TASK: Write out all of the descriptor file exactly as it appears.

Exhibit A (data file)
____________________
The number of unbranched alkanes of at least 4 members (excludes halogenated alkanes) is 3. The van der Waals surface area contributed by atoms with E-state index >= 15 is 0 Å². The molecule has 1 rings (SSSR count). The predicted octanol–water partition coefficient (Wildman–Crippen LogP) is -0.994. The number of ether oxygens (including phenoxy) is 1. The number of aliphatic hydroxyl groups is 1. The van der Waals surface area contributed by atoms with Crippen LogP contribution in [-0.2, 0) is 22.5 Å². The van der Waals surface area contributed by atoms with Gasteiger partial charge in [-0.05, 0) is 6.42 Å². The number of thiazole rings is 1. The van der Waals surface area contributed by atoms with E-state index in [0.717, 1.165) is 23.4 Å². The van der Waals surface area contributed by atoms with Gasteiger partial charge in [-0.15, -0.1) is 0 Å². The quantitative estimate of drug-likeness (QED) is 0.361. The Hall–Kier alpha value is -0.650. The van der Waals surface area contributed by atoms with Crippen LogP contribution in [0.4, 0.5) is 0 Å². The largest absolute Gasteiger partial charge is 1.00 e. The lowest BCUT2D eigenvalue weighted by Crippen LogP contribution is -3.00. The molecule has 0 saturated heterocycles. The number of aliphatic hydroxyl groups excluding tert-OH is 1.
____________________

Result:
The number of unbranched alkanes of at least 4 members (excludes halogenated alkanes) is 3. The van der Waals surface area contributed by atoms with E-state index >= 15 is 0 Å². The molecule has 1 rings (SSSR count). The predicted octanol–water partition coefficient (Wildman–Crippen LogP) is -0.994. The number of ether oxygens (including phenoxy) is 1. The number of aliphatic hydroxyl groups is 1. The van der Waals surface area contributed by atoms with Crippen LogP contribution in [-0.2, 0) is 22.5 Å². The van der Waals surface area contributed by atoms with Gasteiger partial charge in [-0.05, 0) is 6.42 Å². The number of thiazole rings is 1. The van der Waals surface area contributed by atoms with E-state index in [0.717, 1.165) is 23.4 Å². The van der Waals surface area contributed by atoms with Gasteiger partial charge in [-0.15, -0.1) is 0 Å². The quantitative estimate of drug-likeness (QED) is 0.361. The Hall–Kier alpha value is -0.650. The van der Waals surface area contributed by atoms with Crippen LogP contribution in [0.4, 0.5) is 0 Å². The largest absolute Gasteiger partial charge is 1.00 e. The lowest BCUT2D eigenvalue weighted by Crippen LogP contribution is -3.00. The molecule has 0 saturated heterocycles. The number of aliphatic hydroxyl groups excluding tert-OH is 1.